Japan's prosecutors recently threw the chairman of Nissan Motor Co., one of the country's largest auto manufacturers, into a jail cell. Carlos Ghosn, a Brazilian-born executive with French and Lebanese citizenship, has been accused of falsifying financial reports and hiding $44 million of personal income.

As my Bloomberg Opinion colleague Joe Nocera explains, Ghosn is unlikely to receive anything resembling justice. Officially, under Japanese law, a suspect can be held and questioned for 23 days without being charged. During this time he can be interrogated for as long as eight hours a day with no lawyer present. Unofficially, the holding period is much longer, because after the 23 days are up, the police can just re-arrest you for an additional crime and start the clock over again — Ghosn has already been re-arrested. Eventually, like almost all suspects in Japan, he will probably be forced to sign a confession, regardless of whether he is guilty.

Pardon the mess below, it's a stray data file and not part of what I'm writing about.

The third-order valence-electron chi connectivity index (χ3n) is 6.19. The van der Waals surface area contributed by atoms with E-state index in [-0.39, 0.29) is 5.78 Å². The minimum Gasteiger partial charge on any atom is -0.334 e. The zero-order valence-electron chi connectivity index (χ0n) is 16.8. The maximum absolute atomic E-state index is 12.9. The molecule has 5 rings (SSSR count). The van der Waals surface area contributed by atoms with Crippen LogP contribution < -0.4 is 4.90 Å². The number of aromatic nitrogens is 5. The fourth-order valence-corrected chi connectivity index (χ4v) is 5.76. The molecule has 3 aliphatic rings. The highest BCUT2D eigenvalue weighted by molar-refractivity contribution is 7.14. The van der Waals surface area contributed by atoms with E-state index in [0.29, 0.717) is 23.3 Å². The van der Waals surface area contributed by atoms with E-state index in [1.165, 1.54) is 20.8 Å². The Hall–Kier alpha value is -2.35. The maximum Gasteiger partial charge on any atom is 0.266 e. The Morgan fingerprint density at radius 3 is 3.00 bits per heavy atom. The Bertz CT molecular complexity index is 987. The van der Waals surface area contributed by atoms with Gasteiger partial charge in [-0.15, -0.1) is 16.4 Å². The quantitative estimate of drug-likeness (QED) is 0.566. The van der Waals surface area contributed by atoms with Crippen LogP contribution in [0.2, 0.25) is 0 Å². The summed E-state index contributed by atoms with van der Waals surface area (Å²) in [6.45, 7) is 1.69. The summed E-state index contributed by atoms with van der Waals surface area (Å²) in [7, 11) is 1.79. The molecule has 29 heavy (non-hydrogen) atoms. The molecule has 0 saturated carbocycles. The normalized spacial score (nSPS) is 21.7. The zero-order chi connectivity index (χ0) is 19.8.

Many will take this as a sign of Japanese xenophobia — Japan Inc. bringing down a foreigner who got too powerful. But Japan often does similar things to native-born executives. A decade ago, internet entrepreneur Takafumi Horie was sent to prison for insider trading (though he continued to assert his innocence). Around the same time, Yoshiaki Tsutsumi, a railroad and hotel magnate, pleaded guilty and was jailed for fraud.